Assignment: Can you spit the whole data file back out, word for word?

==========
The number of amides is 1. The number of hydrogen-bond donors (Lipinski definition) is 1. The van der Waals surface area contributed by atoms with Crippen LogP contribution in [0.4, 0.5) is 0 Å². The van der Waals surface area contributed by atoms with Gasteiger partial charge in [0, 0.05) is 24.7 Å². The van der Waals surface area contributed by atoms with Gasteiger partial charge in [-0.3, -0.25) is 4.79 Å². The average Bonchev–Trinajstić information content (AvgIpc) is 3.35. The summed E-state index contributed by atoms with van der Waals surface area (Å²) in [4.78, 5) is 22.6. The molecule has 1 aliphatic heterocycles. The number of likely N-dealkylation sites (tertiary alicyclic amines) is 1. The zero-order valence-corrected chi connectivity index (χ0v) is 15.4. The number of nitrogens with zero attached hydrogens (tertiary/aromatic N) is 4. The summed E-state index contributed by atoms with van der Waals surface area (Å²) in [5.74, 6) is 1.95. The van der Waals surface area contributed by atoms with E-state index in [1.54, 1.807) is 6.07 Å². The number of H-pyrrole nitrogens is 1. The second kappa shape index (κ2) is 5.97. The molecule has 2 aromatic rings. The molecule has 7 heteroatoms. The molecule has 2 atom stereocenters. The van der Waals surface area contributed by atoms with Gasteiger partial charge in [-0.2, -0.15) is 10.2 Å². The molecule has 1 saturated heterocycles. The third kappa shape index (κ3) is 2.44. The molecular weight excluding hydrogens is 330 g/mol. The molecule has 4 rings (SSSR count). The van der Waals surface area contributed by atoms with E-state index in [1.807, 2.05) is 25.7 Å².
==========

The number of amides is 1. The number of hydrogen-bond donors (Lipinski definition) is 1. The van der Waals surface area contributed by atoms with Crippen LogP contribution in [0.4, 0.5) is 0 Å². The van der Waals surface area contributed by atoms with Gasteiger partial charge in [0, 0.05) is 24.7 Å². The van der Waals surface area contributed by atoms with Gasteiger partial charge in [-0.3, -0.25) is 4.79 Å². The average Bonchev–Trinajstić information content (AvgIpc) is 3.35. The summed E-state index contributed by atoms with van der Waals surface area (Å²) in [4.78, 5) is 22.6. The molecule has 1 aliphatic heterocycles. The number of likely N-dealkylation sites (tertiary alicyclic amines) is 1. The zero-order valence-corrected chi connectivity index (χ0v) is 15.4. The number of nitrogens with zero attached hydrogens (tertiary/aromatic N) is 4. The summed E-state index contributed by atoms with van der Waals surface area (Å²) in [5.74, 6) is 1.95. The van der Waals surface area contributed by atoms with E-state index in [1.54, 1.807) is 6.07 Å². The number of H-pyrrole nitrogens is 1. The second kappa shape index (κ2) is 5.97. The molecule has 2 aromatic rings. The molecule has 7 heteroatoms. The molecule has 2 atom stereocenters. The van der Waals surface area contributed by atoms with Gasteiger partial charge in [-0.2, -0.15) is 10.2 Å². The molecule has 1 saturated heterocycles. The third kappa shape index (κ3) is 2.44. The molecular weight excluding hydrogens is 330 g/mol. The molecule has 4 rings (SSSR count). The van der Waals surface area contributed by atoms with E-state index in [1.807, 2.05) is 25.7 Å².